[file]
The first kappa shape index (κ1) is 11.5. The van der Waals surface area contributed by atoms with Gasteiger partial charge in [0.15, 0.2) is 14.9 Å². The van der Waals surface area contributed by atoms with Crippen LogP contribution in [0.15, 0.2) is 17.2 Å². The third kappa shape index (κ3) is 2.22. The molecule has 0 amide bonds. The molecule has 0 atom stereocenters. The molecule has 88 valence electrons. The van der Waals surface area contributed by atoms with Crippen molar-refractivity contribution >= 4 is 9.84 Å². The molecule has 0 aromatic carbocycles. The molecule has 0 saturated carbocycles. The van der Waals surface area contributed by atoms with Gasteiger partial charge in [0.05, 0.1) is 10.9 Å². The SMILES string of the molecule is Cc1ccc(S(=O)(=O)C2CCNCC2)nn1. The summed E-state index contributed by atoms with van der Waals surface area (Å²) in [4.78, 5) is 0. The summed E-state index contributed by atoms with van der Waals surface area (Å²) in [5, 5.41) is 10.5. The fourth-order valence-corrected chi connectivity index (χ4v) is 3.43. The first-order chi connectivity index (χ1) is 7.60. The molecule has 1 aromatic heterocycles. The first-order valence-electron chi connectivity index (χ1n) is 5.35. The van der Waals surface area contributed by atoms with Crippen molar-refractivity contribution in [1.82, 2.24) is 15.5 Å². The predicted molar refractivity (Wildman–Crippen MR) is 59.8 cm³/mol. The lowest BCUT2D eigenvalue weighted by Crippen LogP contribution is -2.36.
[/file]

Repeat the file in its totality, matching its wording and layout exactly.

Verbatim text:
The first kappa shape index (κ1) is 11.5. The van der Waals surface area contributed by atoms with Gasteiger partial charge in [0.15, 0.2) is 14.9 Å². The van der Waals surface area contributed by atoms with Crippen LogP contribution in [0.15, 0.2) is 17.2 Å². The third kappa shape index (κ3) is 2.22. The molecule has 0 amide bonds. The molecule has 0 atom stereocenters. The molecule has 88 valence electrons. The van der Waals surface area contributed by atoms with Crippen molar-refractivity contribution >= 4 is 9.84 Å². The molecule has 0 aromatic carbocycles. The molecule has 0 saturated carbocycles. The van der Waals surface area contributed by atoms with Gasteiger partial charge in [0.05, 0.1) is 10.9 Å². The SMILES string of the molecule is Cc1ccc(S(=O)(=O)C2CCNCC2)nn1. The summed E-state index contributed by atoms with van der Waals surface area (Å²) in [4.78, 5) is 0. The summed E-state index contributed by atoms with van der Waals surface area (Å²) in [5, 5.41) is 10.5. The fourth-order valence-corrected chi connectivity index (χ4v) is 3.43. The first-order chi connectivity index (χ1) is 7.60. The molecule has 1 aromatic heterocycles. The first-order valence-electron chi connectivity index (χ1n) is 5.35. The van der Waals surface area contributed by atoms with Crippen molar-refractivity contribution in [1.82, 2.24) is 15.5 Å². The predicted molar refractivity (Wildman–Crippen MR) is 59.8 cm³/mol. The lowest BCUT2D eigenvalue weighted by Crippen LogP contribution is -2.36.